Brave New Factory
Manufacturing execs are holding their breath. For most of them, business over the last six to nine months has been a teeth-grinding plunge. In April, market researchers at Manufacturers Alliance/MAPI in Arlington, Va., gulped when they tabulated their latest survey of chief financial officers. The first-quarter index of future business, an expression on confidence based on each company's analysis of projected orders, came in at only 34%. "That's the lowest point in 29 years--and the biggest quarter-to-quarter drop ever," says Thomas J. Duesterberg, MAPI's president.
Despite all the negatives still swirling around factory output, Duesterberg predicts that things will be on the mend "by sometime in the fall." So does the National Association of Manufacturers: 80% of the companies on NAM's board expect a turnaround in the third quarter because they believe the current inventory glut should be cleared out by August. Then the cumulative stimulus from interest-rate reductions and the cut in personal taxes should kick in, spurring both domestic demand and exports, says David M. Huether, NAM's director of economic analysis. And while today's strong dollar is crimping exports, the efficiencies promised by new manufacturing tools should help trim costs and boost competitiveness overseas. By the fourth quarter at the latest, Huether asserts, "we should see the beginnings of a rebound."
If the slowdown reverses by autumn, this will have been a relatively mild downturn, shorter and shallower than the manufacturing recessions of 1979-82 and 1989-91 (chart). Whenever the doldrums end, manufacturing seems poised to usher in another decade of prosperity like the 1990s. Since 1992, the sector's output has grown 60% faster than the overall economy--indeed, it has accounted for a third of U.S. economic expansion over the past decade.
LIGHTS OUT. For the erstwhile Rust Belt of the 1980s, it has been a Cinderella transformation. And it's by no means over. The Fairy Godmother of technology is still sprinkling factories with new magic-dust acronyms like CME, for collaborative manufacturing environment, and XML, for extensible markup language, the new scheme for tagging data on Web sites. Also, many manufacturers have yet to try fitting into the Net's glass slipper. When NAM surveyed its members last year, less than a third were conducting serious business on the Net. That's going to change greatly as companies wise up to what they can achieve with online technology.
So-called lights-out factories, or plants with no human workers, have long been a goal of factory-automation experts. One route to total automation is artificial intelligence (AI). For example, Milacron Inc.'s newest machine tools have "learning engines," or software imitations of the human brain called neural networks, that can regulate the equipment with uncanny precision. And neural-net systems from AI pioneer Gensym Corp. can absorb the intricacies of complex manufacturing operations in far greater depth than any person. Its programs are now helping to optimize production in several hundred plants worldwide.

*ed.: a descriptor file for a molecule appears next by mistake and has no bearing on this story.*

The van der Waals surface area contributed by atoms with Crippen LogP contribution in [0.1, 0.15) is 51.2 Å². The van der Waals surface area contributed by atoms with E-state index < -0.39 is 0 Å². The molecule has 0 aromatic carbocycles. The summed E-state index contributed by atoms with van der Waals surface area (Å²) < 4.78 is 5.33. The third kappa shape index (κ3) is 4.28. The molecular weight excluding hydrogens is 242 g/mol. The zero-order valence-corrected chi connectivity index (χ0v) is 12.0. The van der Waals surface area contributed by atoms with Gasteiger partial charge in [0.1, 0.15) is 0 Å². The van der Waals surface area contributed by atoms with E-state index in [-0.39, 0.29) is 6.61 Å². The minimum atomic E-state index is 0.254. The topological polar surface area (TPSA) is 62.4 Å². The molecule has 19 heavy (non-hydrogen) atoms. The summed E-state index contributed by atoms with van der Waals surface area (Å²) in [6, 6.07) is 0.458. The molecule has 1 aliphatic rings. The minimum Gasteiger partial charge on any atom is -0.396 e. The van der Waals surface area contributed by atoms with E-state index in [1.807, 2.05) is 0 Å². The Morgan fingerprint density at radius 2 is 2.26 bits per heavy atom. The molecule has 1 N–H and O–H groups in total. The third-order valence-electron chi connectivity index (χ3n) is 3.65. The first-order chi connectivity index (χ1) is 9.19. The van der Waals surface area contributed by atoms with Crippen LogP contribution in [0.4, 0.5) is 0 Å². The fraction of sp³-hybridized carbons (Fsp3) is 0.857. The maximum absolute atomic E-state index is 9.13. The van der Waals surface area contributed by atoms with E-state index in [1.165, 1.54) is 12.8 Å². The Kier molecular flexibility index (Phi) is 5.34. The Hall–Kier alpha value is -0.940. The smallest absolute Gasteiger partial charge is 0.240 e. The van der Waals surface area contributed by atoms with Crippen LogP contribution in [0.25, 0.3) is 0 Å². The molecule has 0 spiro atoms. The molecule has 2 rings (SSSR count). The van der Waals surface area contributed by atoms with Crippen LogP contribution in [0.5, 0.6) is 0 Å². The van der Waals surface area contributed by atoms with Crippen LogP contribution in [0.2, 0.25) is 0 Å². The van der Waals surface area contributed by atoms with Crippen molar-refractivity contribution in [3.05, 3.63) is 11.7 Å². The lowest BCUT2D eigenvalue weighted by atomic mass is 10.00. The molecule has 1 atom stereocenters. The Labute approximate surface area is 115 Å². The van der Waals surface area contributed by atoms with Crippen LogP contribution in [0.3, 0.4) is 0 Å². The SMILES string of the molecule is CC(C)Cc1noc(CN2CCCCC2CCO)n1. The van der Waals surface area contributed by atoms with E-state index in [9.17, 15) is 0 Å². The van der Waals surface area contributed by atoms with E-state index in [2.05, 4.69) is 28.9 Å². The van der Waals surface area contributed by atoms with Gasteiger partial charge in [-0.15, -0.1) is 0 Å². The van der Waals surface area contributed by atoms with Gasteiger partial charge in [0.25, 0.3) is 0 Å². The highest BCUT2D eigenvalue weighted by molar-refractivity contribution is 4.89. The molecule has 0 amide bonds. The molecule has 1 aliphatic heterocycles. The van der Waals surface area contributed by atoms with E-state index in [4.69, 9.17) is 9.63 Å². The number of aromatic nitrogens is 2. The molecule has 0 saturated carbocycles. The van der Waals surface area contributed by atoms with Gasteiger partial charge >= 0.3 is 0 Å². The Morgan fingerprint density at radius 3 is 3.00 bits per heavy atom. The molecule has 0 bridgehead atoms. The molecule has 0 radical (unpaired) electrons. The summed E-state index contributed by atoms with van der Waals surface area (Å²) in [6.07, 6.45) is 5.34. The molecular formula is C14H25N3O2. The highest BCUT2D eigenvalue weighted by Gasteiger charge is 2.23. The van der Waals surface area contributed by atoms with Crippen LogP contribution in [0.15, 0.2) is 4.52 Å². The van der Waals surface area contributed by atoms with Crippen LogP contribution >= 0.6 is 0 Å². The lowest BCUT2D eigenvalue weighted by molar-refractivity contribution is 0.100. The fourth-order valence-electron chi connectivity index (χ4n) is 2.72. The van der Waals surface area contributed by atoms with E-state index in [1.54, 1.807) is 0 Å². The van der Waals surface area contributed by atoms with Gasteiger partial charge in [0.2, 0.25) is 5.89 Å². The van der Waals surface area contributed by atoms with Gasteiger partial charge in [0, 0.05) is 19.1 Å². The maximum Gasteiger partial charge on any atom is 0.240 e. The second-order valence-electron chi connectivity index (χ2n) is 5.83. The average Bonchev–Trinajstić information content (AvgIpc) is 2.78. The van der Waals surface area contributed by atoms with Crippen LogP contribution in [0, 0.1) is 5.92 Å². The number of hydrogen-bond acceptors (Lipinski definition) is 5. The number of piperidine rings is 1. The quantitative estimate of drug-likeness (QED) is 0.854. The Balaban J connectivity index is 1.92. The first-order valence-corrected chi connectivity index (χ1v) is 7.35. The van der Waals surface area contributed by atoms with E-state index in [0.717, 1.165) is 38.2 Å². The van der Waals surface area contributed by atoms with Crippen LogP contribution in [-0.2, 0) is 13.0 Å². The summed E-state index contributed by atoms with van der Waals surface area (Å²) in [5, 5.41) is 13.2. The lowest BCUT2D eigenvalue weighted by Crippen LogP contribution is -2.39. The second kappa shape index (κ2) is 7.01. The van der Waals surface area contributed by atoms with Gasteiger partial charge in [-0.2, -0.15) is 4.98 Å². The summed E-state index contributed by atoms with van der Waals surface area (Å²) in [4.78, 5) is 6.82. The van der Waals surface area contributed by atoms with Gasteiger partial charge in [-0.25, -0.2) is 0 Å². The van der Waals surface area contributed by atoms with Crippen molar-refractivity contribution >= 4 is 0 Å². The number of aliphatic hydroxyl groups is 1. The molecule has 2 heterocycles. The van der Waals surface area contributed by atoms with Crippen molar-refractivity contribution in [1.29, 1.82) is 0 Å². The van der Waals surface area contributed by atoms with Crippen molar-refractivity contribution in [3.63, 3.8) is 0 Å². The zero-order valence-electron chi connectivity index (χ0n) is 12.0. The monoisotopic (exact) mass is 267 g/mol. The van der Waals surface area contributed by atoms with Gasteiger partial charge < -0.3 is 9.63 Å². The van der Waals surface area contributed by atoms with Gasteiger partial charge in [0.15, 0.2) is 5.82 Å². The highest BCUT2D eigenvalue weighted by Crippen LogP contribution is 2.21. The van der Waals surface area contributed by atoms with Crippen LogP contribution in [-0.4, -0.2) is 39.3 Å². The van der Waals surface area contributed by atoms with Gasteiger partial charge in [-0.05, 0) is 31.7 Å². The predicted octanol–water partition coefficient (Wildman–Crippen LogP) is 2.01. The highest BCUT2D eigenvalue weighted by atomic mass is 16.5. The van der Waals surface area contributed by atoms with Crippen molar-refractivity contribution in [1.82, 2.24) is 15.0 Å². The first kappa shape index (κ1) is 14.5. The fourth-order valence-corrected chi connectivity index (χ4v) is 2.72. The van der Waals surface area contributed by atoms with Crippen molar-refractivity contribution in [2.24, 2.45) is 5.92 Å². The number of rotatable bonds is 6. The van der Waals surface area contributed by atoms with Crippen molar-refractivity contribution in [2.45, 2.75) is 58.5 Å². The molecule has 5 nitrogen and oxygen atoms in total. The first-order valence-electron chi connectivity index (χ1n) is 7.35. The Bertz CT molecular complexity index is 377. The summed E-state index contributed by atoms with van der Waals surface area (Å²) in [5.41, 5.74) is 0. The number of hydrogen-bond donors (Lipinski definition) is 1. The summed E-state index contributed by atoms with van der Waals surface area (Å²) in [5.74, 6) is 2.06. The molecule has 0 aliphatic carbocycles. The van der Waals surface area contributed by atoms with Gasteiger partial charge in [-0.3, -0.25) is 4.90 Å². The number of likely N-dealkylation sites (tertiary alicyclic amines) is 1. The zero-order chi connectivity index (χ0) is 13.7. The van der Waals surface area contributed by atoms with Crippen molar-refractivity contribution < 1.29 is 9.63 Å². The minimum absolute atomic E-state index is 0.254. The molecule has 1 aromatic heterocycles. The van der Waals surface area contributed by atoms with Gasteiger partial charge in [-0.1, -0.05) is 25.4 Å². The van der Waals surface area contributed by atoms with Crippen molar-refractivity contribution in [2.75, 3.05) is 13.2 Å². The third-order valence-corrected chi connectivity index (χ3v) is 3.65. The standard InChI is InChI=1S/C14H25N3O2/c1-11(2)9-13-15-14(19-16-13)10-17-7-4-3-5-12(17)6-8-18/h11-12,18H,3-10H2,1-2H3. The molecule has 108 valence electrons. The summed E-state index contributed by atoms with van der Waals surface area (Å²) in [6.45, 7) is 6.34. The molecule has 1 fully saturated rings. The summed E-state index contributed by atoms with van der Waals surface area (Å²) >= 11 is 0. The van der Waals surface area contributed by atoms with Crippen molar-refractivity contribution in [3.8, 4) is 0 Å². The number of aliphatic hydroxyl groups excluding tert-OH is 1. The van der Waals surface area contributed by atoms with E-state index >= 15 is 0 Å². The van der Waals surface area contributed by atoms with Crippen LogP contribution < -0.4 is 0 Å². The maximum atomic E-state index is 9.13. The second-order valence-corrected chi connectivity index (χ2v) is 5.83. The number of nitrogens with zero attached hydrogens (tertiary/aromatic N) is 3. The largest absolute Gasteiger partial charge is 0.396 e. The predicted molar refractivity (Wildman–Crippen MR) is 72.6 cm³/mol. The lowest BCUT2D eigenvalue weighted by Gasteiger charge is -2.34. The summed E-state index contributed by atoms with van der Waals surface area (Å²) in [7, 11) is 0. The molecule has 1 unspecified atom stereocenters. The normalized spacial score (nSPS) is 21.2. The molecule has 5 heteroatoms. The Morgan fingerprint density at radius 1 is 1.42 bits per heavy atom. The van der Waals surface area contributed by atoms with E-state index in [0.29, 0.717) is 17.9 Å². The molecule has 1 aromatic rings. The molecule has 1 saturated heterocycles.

Today, the Internet offers an alternative approach, says Paul Camuti, manager of industrial software at Siemens Energy & Automation Inc. Most new factory equipment comes with a built-in Net connection, so machines can be monitored and controlled from a remote location just as easily as from a control room overlooking the shop floor. Using the Net, production data can be captured at each machine, analyzed centrally, and plugged into corporate software systems. A good example is Unifi Inc. This producer of textile fibers runs 22 plants from its headquarters in Greensboro, N.C. Over the next decade, Camuti and others believe that productivity improvements from interplant optimization will match or surpass those achieved in the 1990s from shop-floor automation.
Next comes intercompany optimization--with the XML software standard providing a lingua franca for collaborative manufacturing. The XML dialects now being developed promise to enable any computer to comprehend the descriptions of parts and finished goods in every Web site catalog, along with inventory reports from retailers and distributors, plus all the documents used in business-to-business transactions. If that happens, the benefits would be "fantastic," says Richard L. Hunter Jr., Dell Computer Corp.'s vice-president of supply-chain management. XML may enable entire supply chains, and maybe even whole industries, to function as a unified, well-oiled machine.
In short, manufacturing's comeback has been impressive. But the best may be yet to come--once we're out of the current rut.
By Otis Port in New York